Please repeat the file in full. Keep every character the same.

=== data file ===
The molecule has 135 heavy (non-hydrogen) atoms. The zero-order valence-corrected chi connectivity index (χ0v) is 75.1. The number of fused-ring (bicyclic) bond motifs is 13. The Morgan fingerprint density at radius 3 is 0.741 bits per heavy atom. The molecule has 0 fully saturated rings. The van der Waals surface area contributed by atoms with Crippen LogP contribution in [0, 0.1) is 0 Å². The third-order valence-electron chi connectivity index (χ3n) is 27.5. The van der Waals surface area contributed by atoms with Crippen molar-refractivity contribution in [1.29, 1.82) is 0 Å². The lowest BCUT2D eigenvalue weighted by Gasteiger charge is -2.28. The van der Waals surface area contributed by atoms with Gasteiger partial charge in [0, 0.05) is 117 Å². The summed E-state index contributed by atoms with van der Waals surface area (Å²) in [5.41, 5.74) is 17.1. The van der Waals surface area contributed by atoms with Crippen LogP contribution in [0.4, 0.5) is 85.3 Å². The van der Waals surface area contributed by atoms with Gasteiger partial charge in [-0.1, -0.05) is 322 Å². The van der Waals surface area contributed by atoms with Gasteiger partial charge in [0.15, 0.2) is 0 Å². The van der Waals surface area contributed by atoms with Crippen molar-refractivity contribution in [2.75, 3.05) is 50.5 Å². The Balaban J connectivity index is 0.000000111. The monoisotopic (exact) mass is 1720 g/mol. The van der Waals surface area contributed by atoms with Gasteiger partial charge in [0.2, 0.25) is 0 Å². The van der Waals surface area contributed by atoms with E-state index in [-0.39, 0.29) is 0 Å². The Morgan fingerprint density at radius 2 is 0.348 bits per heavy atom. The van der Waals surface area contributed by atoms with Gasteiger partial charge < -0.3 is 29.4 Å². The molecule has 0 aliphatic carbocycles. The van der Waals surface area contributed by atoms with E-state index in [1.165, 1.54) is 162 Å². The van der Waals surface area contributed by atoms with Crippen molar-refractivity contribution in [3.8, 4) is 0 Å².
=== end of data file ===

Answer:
The molecule has 135 heavy (non-hydrogen) atoms. The zero-order valence-corrected chi connectivity index (χ0v) is 75.1. The number of fused-ring (bicyclic) bond motifs is 13. The Morgan fingerprint density at radius 3 is 0.741 bits per heavy atom. The molecule has 0 fully saturated rings. The van der Waals surface area contributed by atoms with Crippen LogP contribution in [0, 0.1) is 0 Å². The third-order valence-electron chi connectivity index (χ3n) is 27.5. The van der Waals surface area contributed by atoms with Crippen molar-refractivity contribution in [1.29, 1.82) is 0 Å². The lowest BCUT2D eigenvalue weighted by Gasteiger charge is -2.28. The van der Waals surface area contributed by atoms with Gasteiger partial charge in [0, 0.05) is 117 Å². The summed E-state index contributed by atoms with van der Waals surface area (Å²) in [5.41, 5.74) is 17.1. The van der Waals surface area contributed by atoms with Crippen LogP contribution in [0.4, 0.5) is 85.3 Å². The van der Waals surface area contributed by atoms with Gasteiger partial charge in [-0.1, -0.05) is 322 Å². The van der Waals surface area contributed by atoms with Gasteiger partial charge in [0.15, 0.2) is 0 Å². The van der Waals surface area contributed by atoms with Crippen molar-refractivity contribution in [2.75, 3.05) is 50.5 Å². The Balaban J connectivity index is 0.000000111. The monoisotopic (exact) mass is 1720 g/mol. The van der Waals surface area contributed by atoms with Gasteiger partial charge in [0.2, 0.25) is 0 Å². The van der Waals surface area contributed by atoms with E-state index in [-0.39, 0.29) is 0 Å². The Morgan fingerprint density at radius 2 is 0.348 bits per heavy atom. The van der Waals surface area contributed by atoms with Gasteiger partial charge < -0.3 is 29.4 Å². The molecule has 0 aliphatic carbocycles. The van der Waals surface area contributed by atoms with E-state index in [1.165, 1.54) is 162 Å². The van der Waals surface area contributed by atoms with Crippen molar-refractivity contribution in [3.8, 4) is 0 Å².